That is the central idea of ​​a study carried out by a researcher at the University of Manchester that proposes a novel strategy, based on the so-called “game theory”, to increase the chances of finding extraterrestrial civilizations. The work, carried out by astrophysicist Eamonn Kerins, from the Jodrell Bank Observatory at the University of Manchester, has just been published in The Astronomical Journal. The current search programs of SETI, an Institute whose work focuses on finding civilizations “out there”, tend to have two approaches: The first is to “sweep” a large area of ​​sky in the hope of picking up, somewhere, a signal that indicates the presence of intelligent beings.

The method has the disadvantage that it generates a huge volume of data very quickly, among which it is very difficult to find what you are looking for. The second is based on a “directed search”, focusing on specific star systems where it is known that there may be planets capable of supporting life. The risk, of course, is to dedicate a lot of resources to few candidates, in which it could, as it happens, not be made. A new idea to search and this is where Kerins’ idea fits in. An idea that, according to the researcher, could tip the balance of the chances of success in our favor. In his study, Kerins proposes to use Game theory, in which there exists, he explains, a class of games, known as coordination games, that involve two players who have to cooperate to win, but who cannot communicate with each other.

When we do SETI searches, like whatever civilization is trying to find us, we are playing exactly that kind of game. So if they and we both want to make contact, we can both turn to game theory to develop the best strategy. Kerins has christened his idea “mutual detectability” so that the best places to look for signals would be those planets from which it was possible to determine if the Earth itself can be inhabited. If we have evidence of a potentially habitable planet -explains the researcher- and the civilization there has similar evidence about our planet, both sides should be equally motivated to undertake the search for each other because both would know that the evidence is mutual.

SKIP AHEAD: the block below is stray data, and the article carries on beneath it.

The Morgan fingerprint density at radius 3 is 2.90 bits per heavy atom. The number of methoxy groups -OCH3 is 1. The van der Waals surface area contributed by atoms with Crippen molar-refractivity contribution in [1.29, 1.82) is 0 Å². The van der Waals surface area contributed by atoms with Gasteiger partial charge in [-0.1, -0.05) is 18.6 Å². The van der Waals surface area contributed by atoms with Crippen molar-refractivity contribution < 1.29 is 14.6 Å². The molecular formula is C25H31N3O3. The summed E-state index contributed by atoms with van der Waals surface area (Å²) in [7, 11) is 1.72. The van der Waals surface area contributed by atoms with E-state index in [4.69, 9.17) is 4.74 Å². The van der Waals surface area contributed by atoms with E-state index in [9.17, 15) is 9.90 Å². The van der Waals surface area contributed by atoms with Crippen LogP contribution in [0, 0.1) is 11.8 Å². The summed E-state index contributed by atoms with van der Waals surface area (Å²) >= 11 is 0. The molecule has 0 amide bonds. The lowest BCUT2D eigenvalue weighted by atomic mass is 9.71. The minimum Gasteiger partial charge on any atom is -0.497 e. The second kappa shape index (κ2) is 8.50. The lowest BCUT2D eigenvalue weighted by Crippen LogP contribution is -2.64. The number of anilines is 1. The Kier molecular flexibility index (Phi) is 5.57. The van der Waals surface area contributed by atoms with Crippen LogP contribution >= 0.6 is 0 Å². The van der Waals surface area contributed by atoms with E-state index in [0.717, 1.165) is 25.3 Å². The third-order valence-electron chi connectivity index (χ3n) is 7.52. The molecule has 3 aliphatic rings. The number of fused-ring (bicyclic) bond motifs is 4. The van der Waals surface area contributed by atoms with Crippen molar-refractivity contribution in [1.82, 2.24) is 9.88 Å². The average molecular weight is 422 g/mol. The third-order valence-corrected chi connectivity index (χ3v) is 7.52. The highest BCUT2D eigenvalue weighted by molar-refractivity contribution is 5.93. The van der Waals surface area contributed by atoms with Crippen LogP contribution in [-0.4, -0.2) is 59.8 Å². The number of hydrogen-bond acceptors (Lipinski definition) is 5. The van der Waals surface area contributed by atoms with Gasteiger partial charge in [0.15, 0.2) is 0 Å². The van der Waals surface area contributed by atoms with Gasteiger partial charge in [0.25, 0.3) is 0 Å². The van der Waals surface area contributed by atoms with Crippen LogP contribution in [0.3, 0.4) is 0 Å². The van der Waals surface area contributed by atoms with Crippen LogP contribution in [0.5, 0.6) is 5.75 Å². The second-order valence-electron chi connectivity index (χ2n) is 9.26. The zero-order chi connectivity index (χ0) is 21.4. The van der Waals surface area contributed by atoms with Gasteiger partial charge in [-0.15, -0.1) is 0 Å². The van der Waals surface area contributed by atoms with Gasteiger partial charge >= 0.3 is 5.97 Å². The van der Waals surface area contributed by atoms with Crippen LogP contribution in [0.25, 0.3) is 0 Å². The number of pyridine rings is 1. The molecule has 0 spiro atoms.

According to the new theory, therefore, it would be best to examine planets in transit (passing in front of their host stars) of terrestrial type (made of rock) and in the habitable zones of their suns, that is, at a distance correct so there can be liquid water on its surface. But not only that. The candidate planets must also be aligned with the Earth’s orbital plane.
In the words of Kerins, what if these planets are located in line with the plane of the Earth’s orbit? Well, they could see our planet transiting the Sun and they could access the same type of information about us that we have about them. The two planets would be mutually detectable.

The area from which it is possible to see our planet in transit through the Sun is known as the Earth Transit Zone. And according to the study, there should be thousands of potentially habitable planets in it. The question, however, remains whether we should limit ourselves to “listening” for a possible signal from these candidate worlds or whether, on the contrary, we should launch ourselves directly to send them our signals. The matter is not minor. Some scientists, including the late Stephen Hawking, warn of the potential dangers of sending signals to civilizations that we know nothing about and that could be technologically superior to us. Others, on the contrary, point out that if all civilizations have the same fear, then there will never be any sign that someone can detect. This is known as ‘The SETI paradox’, and in his, work Kerins shows a way to solve it.

In his article, in effect, the researcher explains that the possible civilizations of a planet located in the Transit Zone of the Earth can know which of the two worlds, theirs or ours, is more clearly visible from the other. Something that we too will know. According to Kerins, therefore, “it makes sense that the civilization with the clearest view of the other planet is more tempted to send a signal. The other party will know and should therefore actively watch and look for a sign.

Kerins believes that the vast majority of habitable planets in the Earth’s Transit Zone are in orbits around red dwarfs, stars of low mass, and less bright than the Sun, so they would have a clearer view from their position. of us than we have of them. Therefore, according to the theory of Mutual Detectability, specific SETI programs should concentrate on looking for signs of possible civilizations on potentially habitable planets around such stars.
“Soon,” says Kerins, “we should have available the first catalog of planets that may be inhabited by civilizations that already know something about our world. They may even know enough to be tempted to send a message. Those are the words we should focus on. If they know the Game theory, they will expect us to listen to them.